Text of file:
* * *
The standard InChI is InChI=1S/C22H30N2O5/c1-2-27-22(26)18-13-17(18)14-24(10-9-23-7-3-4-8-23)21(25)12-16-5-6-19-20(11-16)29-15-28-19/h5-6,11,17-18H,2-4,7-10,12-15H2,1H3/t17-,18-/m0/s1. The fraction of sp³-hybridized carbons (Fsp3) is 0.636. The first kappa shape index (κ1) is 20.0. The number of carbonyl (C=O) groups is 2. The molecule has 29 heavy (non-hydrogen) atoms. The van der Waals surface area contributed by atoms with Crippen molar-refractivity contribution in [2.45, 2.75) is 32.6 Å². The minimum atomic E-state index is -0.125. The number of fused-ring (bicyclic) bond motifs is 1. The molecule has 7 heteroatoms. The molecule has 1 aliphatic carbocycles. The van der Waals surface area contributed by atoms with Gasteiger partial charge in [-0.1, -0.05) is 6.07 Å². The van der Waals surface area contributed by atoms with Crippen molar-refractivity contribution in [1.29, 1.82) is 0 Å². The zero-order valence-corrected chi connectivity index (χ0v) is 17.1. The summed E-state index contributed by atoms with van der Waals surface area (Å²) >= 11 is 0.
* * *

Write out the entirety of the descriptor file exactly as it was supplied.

The standard InChI is InChI=1S/C22H30N2O5/c1-2-27-22(26)18-13-17(18)14-24(10-9-23-7-3-4-8-23)21(25)12-16-5-6-19-20(11-16)29-15-28-19/h5-6,11,17-18H,2-4,7-10,12-15H2,1H3/t17-,18-/m0/s1. The fraction of sp³-hybridized carbons (Fsp3) is 0.636. The first kappa shape index (κ1) is 20.0. The number of carbonyl (C=O) groups is 2. The molecule has 29 heavy (non-hydrogen) atoms. The van der Waals surface area contributed by atoms with Crippen molar-refractivity contribution in [2.45, 2.75) is 32.6 Å². The minimum atomic E-state index is -0.125. The number of fused-ring (bicyclic) bond motifs is 1. The molecule has 7 heteroatoms. The molecule has 1 aliphatic carbocycles. The van der Waals surface area contributed by atoms with Gasteiger partial charge in [-0.1, -0.05) is 6.07 Å². The van der Waals surface area contributed by atoms with Crippen molar-refractivity contribution in [1.29, 1.82) is 0 Å². The zero-order valence-corrected chi connectivity index (χ0v) is 17.1. The summed E-state index contributed by atoms with van der Waals surface area (Å²) >= 11 is 0.